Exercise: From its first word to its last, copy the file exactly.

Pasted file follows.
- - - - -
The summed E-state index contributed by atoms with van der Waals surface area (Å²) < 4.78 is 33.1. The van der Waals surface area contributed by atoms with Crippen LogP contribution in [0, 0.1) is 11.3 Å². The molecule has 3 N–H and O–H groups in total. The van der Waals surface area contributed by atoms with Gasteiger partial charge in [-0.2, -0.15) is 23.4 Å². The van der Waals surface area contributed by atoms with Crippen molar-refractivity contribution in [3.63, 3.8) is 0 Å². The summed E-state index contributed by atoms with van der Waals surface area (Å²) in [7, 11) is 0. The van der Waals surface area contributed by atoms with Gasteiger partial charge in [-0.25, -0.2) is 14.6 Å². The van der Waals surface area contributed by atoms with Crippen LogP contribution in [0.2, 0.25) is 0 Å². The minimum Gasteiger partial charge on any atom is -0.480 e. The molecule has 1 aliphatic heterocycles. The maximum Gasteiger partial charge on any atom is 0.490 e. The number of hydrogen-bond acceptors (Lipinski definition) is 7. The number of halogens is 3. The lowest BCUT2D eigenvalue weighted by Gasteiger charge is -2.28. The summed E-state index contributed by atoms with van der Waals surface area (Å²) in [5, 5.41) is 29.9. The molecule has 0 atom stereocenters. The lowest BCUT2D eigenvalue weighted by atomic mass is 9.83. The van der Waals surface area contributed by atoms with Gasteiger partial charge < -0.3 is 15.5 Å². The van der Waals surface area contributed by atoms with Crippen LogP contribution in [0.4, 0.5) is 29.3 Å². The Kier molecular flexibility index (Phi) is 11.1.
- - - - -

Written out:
The summed E-state index contributed by atoms with van der Waals surface area (Å²) < 4.78 is 33.1. The van der Waals surface area contributed by atoms with Crippen LogP contribution in [0, 0.1) is 11.3 Å². The molecule has 3 N–H and O–H groups in total. The van der Waals surface area contributed by atoms with Gasteiger partial charge in [-0.2, -0.15) is 23.4 Å². The van der Waals surface area contributed by atoms with Crippen molar-refractivity contribution in [3.63, 3.8) is 0 Å². The summed E-state index contributed by atoms with van der Waals surface area (Å²) in [7, 11) is 0. The van der Waals surface area contributed by atoms with Gasteiger partial charge in [-0.25, -0.2) is 14.6 Å². The van der Waals surface area contributed by atoms with Crippen LogP contribution in [0.2, 0.25) is 0 Å². The minimum Gasteiger partial charge on any atom is -0.480 e. The molecule has 1 aliphatic heterocycles. The maximum Gasteiger partial charge on any atom is 0.490 e. The number of hydrogen-bond acceptors (Lipinski definition) is 7. The number of halogens is 3. The lowest BCUT2D eigenvalue weighted by Gasteiger charge is -2.28. The summed E-state index contributed by atoms with van der Waals surface area (Å²) in [5, 5.41) is 29.9. The molecule has 0 atom stereocenters. The lowest BCUT2D eigenvalue weighted by atomic mass is 9.83. The van der Waals surface area contributed by atoms with Gasteiger partial charge < -0.3 is 15.5 Å². The van der Waals surface area contributed by atoms with Crippen LogP contribution in [0.4, 0.5) is 29.3 Å². The Kier molecular flexibility index (Phi) is 11.1.